20 May 2008

Tomorrow I start my final class of my college career. Is it odd of me to say I don't want to? This is my last interior architecture studio class- and it's my thesis/capstone project. For those who don't know, studio classes involve interior design/architectural/product design projects; we're given a client, a problem, a site, and are set loose. This summer class I got to choose my project, which is a plus, but I honestly don't really feel like doing it. I suppose part of it is the fact that I'm not going to be working in the interior design field, but the real problem is me. When I was choosing a major my senior year of high school I was thinking money. I wasn't anticipating getting married for a while (I wasn't the most popular girl to date in high school) so I wanted to be able to support myself. I went on to choose UNCG as my school because the program was awesome, and here I came. But then the unexpected happened. I met a boy, we fell in love, and we got married 8 days after my 19th birthday. Suddenly, all my plans were useless, and my priorities changed a LOT. Yet, unfortunately, the program is set up so that you have interior architecture classes really heavy at the beginning of your college career, and do most of your general ed classes towards the end. I was no longer content to spend all my time working on projects, however much I may enjoy them- I wanted to concentrate on my new family. But to change majors would mean starting over and I didn't want to do that either. So, I stuck with it. Then my third year I got pregnant and my priorities changed even more. My advisor convinced me to take off the semester I was to give birth- I knew I couldn't take off completely, so I just took general ed, and it was an amazing semester. Things got hairy around exams, but it was really pretty manageable. Then I went back to the program and it wasn't so fun. I just didn't have the energy for it anymore. I wanted to be a mom, not a designer. But I survived that semester without any scars and came back to school optimistic last fall. And then the Loewenstein exhibit began. It was ok at first, I really enjoyed the class, the project, being part of something major. But as time went on and the late nights and all-nighters started adding up, I started getting tired of it all. I was ignoring my family so I could get my work done- but it was for a good reason I kept telling myself, and even believed. Then the exhibit opened. I was so burnt out I didn't even enjoy the opening, or the exhibit itself. Once I was recovered and ready to admire my work, it was too late. The exhibit was only up for three weeks and I had spent those weeks catching up on sleep, housework, other schoolwork, and spending time with my family. I don't even have my pictures anymore because my hard drive crashed. And despite all the heartache over that exhibit, I learned a very valuable lesson. I learned that it didn't matter. None of it did. My family is what matters. Once this life is over, I won't get to take my exhibit or fabulous drawings or any of that hard work with me. I get to take Rob and Max. They're the ones who matter. So as I begin this next class, I want to make sure I remember that. Whatever designing I do in the next couple of months won't mean a thing when compared to my two favorite people on this earth.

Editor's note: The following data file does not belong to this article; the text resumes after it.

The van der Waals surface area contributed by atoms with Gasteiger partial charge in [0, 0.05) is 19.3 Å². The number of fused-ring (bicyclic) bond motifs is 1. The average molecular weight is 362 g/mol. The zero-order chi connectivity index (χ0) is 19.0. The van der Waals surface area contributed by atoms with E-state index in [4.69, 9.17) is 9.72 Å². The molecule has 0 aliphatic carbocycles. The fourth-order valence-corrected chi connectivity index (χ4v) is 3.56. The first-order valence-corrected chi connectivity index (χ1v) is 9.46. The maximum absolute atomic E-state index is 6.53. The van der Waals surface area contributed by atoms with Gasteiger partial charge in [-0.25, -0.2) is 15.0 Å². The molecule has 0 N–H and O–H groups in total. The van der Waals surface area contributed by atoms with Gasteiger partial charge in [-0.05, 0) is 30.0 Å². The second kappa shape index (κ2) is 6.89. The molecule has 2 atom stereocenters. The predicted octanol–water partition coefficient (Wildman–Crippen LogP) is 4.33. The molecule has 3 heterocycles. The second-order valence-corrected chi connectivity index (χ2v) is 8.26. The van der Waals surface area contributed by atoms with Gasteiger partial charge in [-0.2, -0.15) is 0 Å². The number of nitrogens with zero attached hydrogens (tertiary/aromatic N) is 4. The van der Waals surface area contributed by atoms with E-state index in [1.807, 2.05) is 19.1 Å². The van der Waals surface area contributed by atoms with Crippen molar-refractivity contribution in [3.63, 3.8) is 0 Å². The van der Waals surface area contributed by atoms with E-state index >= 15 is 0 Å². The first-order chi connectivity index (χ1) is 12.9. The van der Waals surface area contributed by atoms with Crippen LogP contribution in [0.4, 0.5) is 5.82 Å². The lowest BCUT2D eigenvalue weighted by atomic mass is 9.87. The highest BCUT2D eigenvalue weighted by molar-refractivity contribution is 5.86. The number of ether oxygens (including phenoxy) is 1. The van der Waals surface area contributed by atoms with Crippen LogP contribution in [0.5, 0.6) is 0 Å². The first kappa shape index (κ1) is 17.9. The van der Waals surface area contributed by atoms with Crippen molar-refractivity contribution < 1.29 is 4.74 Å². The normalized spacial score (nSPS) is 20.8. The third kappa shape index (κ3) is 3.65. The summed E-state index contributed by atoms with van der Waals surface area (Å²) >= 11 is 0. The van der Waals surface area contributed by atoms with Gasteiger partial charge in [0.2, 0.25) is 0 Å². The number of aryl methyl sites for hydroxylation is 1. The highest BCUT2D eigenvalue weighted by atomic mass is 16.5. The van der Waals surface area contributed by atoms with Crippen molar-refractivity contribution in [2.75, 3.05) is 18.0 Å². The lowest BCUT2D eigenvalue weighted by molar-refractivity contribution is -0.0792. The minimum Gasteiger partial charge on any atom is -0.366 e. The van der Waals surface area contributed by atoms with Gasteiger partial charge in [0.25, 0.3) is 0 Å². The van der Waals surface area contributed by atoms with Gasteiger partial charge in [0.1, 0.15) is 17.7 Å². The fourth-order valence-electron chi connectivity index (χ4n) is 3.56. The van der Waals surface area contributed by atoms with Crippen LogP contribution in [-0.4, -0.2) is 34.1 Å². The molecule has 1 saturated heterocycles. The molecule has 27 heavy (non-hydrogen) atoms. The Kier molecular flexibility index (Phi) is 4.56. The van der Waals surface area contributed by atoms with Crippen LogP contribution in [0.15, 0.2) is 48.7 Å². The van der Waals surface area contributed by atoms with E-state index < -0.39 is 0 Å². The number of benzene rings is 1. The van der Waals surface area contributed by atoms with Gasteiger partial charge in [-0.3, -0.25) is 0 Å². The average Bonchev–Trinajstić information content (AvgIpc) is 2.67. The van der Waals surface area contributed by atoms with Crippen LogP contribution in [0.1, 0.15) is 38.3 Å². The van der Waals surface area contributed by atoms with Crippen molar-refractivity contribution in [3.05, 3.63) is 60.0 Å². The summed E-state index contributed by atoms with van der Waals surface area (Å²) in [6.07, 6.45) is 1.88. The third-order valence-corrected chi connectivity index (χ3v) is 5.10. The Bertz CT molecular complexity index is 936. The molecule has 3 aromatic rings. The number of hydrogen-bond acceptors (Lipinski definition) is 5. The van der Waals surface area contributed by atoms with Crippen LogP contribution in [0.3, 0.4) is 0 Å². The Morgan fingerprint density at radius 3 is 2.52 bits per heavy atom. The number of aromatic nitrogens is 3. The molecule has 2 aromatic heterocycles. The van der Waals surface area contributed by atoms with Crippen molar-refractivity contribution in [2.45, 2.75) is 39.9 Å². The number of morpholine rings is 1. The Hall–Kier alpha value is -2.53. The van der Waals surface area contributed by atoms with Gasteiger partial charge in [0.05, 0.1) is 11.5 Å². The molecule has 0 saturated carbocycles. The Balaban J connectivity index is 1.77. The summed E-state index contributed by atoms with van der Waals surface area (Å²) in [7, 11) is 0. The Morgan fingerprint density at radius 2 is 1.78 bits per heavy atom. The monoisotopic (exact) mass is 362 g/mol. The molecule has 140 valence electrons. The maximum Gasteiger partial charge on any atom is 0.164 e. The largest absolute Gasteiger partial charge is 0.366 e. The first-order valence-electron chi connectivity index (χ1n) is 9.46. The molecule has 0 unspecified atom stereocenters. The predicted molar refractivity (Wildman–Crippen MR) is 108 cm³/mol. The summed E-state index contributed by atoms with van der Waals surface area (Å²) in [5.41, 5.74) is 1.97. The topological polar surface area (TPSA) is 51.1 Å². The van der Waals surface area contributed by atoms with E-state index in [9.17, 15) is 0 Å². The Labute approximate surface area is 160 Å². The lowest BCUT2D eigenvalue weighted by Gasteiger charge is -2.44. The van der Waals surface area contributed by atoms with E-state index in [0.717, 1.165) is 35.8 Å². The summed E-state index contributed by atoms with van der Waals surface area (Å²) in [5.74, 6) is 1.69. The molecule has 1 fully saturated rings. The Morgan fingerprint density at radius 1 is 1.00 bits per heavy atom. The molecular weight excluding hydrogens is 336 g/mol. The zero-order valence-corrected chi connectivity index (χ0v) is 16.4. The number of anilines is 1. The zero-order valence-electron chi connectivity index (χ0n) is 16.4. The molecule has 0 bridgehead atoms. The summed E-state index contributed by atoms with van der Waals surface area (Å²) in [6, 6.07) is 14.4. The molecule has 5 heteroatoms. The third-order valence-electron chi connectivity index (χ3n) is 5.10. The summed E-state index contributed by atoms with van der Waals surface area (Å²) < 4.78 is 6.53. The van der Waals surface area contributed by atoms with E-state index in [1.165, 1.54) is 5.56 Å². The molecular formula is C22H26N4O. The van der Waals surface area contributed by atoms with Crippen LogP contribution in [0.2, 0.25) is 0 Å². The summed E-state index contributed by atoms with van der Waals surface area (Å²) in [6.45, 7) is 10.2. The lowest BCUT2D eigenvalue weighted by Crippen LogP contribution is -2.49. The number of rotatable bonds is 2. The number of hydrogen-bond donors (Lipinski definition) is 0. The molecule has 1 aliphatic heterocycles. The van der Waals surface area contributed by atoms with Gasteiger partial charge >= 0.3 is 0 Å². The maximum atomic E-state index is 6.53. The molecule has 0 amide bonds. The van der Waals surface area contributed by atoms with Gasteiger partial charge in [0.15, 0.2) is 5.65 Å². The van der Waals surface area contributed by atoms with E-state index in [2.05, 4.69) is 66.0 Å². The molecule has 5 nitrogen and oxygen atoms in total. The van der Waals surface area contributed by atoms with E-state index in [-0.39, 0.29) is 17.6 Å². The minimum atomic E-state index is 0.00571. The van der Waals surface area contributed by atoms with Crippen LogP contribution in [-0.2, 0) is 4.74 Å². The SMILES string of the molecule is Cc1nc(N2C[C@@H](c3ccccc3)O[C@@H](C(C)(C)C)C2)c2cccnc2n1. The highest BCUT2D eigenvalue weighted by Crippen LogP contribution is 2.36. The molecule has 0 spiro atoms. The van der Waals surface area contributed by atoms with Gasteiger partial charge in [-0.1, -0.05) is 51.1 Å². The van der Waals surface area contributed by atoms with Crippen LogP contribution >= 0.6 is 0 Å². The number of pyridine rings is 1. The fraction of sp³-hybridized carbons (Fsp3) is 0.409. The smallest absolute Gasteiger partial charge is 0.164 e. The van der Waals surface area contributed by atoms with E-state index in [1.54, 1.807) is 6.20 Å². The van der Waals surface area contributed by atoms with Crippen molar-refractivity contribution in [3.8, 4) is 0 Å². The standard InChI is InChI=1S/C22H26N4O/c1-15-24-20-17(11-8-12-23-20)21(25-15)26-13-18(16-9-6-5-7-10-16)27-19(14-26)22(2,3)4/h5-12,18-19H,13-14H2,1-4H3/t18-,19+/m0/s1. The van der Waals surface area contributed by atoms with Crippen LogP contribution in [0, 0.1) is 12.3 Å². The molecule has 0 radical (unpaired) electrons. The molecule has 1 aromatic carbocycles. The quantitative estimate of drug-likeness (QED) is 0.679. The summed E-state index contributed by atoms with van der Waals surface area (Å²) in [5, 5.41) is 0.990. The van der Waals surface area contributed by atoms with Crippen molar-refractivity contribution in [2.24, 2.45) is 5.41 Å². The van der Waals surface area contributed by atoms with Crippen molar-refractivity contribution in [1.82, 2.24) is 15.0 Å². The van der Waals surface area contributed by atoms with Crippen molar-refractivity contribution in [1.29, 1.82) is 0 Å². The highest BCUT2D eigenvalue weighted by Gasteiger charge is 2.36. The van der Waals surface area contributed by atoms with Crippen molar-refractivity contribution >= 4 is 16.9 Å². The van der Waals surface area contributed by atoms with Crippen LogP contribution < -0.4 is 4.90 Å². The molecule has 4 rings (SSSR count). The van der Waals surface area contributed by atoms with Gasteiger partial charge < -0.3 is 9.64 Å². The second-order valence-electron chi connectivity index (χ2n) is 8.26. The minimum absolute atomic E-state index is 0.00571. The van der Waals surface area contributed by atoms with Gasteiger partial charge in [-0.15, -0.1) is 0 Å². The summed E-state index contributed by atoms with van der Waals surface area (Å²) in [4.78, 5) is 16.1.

2 comments:

  1. Awww. What a sweet post. I love that photo too. You are so right! Don't sweat the things that don't matter in the end!

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  2. what a great post! good luck, and keep reminding yourself...this is the last one, it's almost done!!

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